Hi, Im new here, been reading a lot and have a question.
I am 43 and have always been good at practical stuff, love taking things apart and fixing them cars, motorbikes etc. I started studying way back when I was 18 and as my head wasnt in the right place at that time I dropped out after trying a year of Electronic then swapping to Mechanical and doing even less of that. I've worked in different jobs and none have satisfied me very well as they haven't made best use of my skill set. I have thought long and hard about what I might do and have gone full circle back to what I never finished....study. I like both the Electrical and the Mechanical side of things, however I hear Mechanical Engineering is more practical which suits me a bit more.
What are the job prospects like for someone in their late 40s coming out with a degree in engineering? I'm not sure what job I would like to do with the degree yet, but I'm worried it may be whatever job I can actually get rather than what job I want to choose.
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- Thread Starter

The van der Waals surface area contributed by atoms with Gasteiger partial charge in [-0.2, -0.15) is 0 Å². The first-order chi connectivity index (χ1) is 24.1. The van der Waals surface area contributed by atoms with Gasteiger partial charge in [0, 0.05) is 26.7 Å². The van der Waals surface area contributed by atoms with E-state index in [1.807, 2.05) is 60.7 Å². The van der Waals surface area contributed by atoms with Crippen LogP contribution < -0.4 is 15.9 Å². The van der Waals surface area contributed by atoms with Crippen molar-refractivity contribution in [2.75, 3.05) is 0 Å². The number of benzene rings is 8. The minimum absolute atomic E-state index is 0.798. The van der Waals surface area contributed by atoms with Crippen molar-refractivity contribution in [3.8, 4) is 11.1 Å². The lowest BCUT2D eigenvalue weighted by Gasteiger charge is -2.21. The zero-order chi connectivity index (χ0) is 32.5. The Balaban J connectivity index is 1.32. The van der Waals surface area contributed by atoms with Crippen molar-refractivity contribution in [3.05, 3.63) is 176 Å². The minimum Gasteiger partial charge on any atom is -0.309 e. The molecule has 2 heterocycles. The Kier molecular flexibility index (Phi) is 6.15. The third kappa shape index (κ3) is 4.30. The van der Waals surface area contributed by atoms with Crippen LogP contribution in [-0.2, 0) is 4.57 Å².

- 14-06-2018 10:00
Offline16ReputationRep:Community AssistantClearing and Applications Advisor
- Community Assistant
- Clearing and Applications Advisor
- 14-06-2018 14:51
Do you have a job/sort of job in mind that you'd want when graduating?
When you approach unis about your course, you can ask them about things like graduate employment prospects- often they will be happy to be quite specific about what there students do after graduating. This is a major selling point for many courses.
If you've got a specific job in mind, you could ask at open days about what might be the right course for this job. You could also see if you know anyone who knows someone with this type of job and ask them how they got to where they are now.
- Thread Starter
- 14-06-2018 16:59
That's a very good point, Im not sure exactly what I want to do with it. I would love to work in the automotive industry in some capacity, but want to keep an open mind. I think that to study for a few years any ideas for job type may well change during a prospective course.